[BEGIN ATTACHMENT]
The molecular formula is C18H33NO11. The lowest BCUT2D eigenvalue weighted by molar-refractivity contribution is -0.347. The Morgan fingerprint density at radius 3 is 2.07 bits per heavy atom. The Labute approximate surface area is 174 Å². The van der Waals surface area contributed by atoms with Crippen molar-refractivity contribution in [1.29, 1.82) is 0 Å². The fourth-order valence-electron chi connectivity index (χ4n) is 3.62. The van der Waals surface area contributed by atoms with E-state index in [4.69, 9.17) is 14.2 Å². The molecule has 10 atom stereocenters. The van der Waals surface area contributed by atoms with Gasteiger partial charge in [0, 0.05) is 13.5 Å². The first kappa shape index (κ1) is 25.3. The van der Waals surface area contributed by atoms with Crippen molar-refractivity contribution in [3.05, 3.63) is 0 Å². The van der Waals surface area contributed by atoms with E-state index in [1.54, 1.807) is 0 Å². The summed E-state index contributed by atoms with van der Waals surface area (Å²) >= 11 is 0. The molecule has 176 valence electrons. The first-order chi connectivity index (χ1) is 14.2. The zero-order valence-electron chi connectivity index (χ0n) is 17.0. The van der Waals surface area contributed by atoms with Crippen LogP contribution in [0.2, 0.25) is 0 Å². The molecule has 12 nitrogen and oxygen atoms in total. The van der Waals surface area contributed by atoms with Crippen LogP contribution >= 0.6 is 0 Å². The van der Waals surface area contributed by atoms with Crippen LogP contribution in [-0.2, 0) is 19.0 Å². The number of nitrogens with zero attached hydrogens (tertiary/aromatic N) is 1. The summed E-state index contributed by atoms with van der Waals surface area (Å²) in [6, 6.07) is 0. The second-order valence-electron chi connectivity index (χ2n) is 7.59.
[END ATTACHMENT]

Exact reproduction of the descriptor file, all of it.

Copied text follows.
The molecular formula is C18H33NO11. The lowest BCUT2D eigenvalue weighted by molar-refractivity contribution is -0.347. The Morgan fingerprint density at radius 3 is 2.07 bits per heavy atom. The Labute approximate surface area is 174 Å². The van der Waals surface area contributed by atoms with Crippen molar-refractivity contribution in [1.29, 1.82) is 0 Å². The fourth-order valence-electron chi connectivity index (χ4n) is 3.62. The van der Waals surface area contributed by atoms with E-state index in [4.69, 9.17) is 14.2 Å². The molecule has 10 atom stereocenters. The van der Waals surface area contributed by atoms with Gasteiger partial charge in [0, 0.05) is 13.5 Å². The first kappa shape index (κ1) is 25.3. The van der Waals surface area contributed by atoms with Crippen molar-refractivity contribution in [3.05, 3.63) is 0 Å². The van der Waals surface area contributed by atoms with E-state index in [1.54, 1.807) is 0 Å². The summed E-state index contributed by atoms with van der Waals surface area (Å²) >= 11 is 0. The molecule has 176 valence electrons. The first-order chi connectivity index (χ1) is 14.2. The zero-order valence-electron chi connectivity index (χ0n) is 17.0. The van der Waals surface area contributed by atoms with Crippen LogP contribution in [0.2, 0.25) is 0 Å². The molecule has 12 nitrogen and oxygen atoms in total. The van der Waals surface area contributed by atoms with Crippen LogP contribution >= 0.6 is 0 Å². The van der Waals surface area contributed by atoms with Crippen LogP contribution in [-0.2, 0) is 19.0 Å². The number of nitrogens with zero attached hydrogens (tertiary/aromatic N) is 1. The summed E-state index contributed by atoms with van der Waals surface area (Å²) in [6, 6.07) is 0. The second-order valence-electron chi connectivity index (χ2n) is 7.59.